Lowe's shares plunged more than 11% Wednesday as higher costs weighed on its fiscal first-quarter earnings, which fell short of analysts' estimates and prompted the home improvement retailer to cut its forecast for the year.
Lowe's has been in a period of transition since CEO Marvin Ellison joined the retailer less than a year ago.The company is trying to improve its operations, but its investments are weighing on its profits. But the lower forecast clearly worried investors, prompting the sell-off.
Here's how the company did, compared with what Wall Street was expecting, according to Refinitiv consensus estimates:
"Our first quarter comparable sales performance is a clear indication that the consumer is healthy and our focus on retail fundamentals is gaining traction," Ellison said in a statement. "However, the unanticipated impact of the convergence of cost pressure, significant transition in our merchandising organization, and ineffective legacy pricing tools and processes led to gross margin contraction in the quarter which impacted earnings."
Lowe's said net income rose to $1.05 billion, or $1.31 per share, from $988 million, or $1.19 a share, a year earlier.
On an adjusted basis, Lowe's earned $1.22 per share, far below the $1.33 per share analysts polled by Refinitiv were predicting.
Ellison said profits were hurt by cost increases, which dinged its gross margins by 90 basis points and unprecedented levels of change in its merchandising operations.
"We are still in the early stages of our transformation, and with the changes we are putting in place, we expect to deliver improved gross margin performance over the balance of the year," said Ellison.
Revenue rose 2.2% to $17.74 billion, which topped analysts' estimates of $17.66 billion. Online sales rose 16% in the latest quarter, the company said.
Chuck Grom of Gordon Haskett Research Advisors applauded Lowe's for ramping its top line. Efforts to take market share in the home improvement space, while increasing productivity, explains the weaker margins, he said in a note to clients Wednesday.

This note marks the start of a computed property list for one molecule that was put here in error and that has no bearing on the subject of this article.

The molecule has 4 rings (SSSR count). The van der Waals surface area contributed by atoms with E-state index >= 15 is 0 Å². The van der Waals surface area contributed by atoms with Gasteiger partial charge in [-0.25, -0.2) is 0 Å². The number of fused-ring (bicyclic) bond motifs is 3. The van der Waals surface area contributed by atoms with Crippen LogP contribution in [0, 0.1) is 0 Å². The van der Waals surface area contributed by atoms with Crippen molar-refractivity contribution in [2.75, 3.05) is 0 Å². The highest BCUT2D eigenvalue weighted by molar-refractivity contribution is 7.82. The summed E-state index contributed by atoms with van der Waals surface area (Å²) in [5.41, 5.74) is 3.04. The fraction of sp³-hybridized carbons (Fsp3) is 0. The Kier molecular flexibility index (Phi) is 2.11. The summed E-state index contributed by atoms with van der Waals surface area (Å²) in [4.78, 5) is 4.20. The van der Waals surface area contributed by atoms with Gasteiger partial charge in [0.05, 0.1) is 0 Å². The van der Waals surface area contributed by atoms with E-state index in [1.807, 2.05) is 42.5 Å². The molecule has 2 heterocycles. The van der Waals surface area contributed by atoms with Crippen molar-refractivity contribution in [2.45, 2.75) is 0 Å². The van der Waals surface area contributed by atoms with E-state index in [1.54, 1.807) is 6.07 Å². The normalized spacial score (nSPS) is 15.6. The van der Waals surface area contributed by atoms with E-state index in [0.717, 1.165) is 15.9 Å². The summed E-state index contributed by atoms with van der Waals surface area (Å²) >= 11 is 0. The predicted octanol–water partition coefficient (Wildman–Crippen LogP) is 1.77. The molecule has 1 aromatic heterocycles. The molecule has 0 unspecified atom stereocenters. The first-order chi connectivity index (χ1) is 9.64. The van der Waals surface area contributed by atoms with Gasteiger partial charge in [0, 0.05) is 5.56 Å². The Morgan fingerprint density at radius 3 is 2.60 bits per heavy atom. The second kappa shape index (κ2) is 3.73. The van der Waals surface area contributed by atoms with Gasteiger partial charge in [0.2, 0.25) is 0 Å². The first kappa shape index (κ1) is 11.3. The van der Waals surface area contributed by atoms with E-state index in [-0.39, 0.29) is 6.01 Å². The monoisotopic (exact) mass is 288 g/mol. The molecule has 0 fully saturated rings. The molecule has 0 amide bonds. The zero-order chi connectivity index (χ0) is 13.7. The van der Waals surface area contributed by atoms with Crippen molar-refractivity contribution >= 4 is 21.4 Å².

For the first quarter, Lowe's same-store sales rose 3.5%, which was better than the estimate of 3.2%. Same-store sales growth in the U.S. was even higher, up 4.2%.
Chief Financial Officer David Denton said Lowe's overall same-store sales were down 4.1% in February, up 3.5% in March and up 7.2% in April. Domestically, Lowe's' same-store sales were down 0.9% in February, up 4% in March and up 8% in April.
"This is the first quarter in a while that Lowe's clearly out comped Home Depot," Oppenheimer's Brian Nagel told CNBC's "Squawk Box" on Wednesday.
Lowe's results come just a day after the leader in the space Home Depot reported better-than-expected first-quarter earnings. Strong results at Lowe's rival came despite the second wettest February weather in U.S. history and a deflation in lumber costs. Home Depot reaffirmed its fiscal 2019 guidance.
For fiscal 2019, Lowe's estimates total sales will rise 2%, while same-store sales are expected to increase 3%.
Lowe's expects net income for fiscal 2019 will be in the range of $5.54 to $5.74 per share. On an adjusted basis, it will earn between $5.45 and $5.65 per share.
Last quarter, Lowe's said it expected to earn $6 to $6.10 per share on revenue growth of about 2%. It predicted, at the time, that same-store sales would rise about 3% in fiscal 2019.
Despite the lower forecast and earnings miss, Nagel was upbeat about the results.
"I think when the dust clears on this, it's going to be a positive. The market's going to say Lowe's has been under-managed for a very long period of time. They figured out what they need to do, they're starting to see the results in better sales," Nagel said, adding that extra investment is needed in the near term.
As of Tuesday's market close, Lowe's market value was $88.4 billion, with shares up more than 20% this year. Shares of Home Depot, with a market cap of about $211.1 billion, are up more than 11% year to date.
Correction: The CEO of Lowe's is Marvin Ellison. A previous version misstated his name.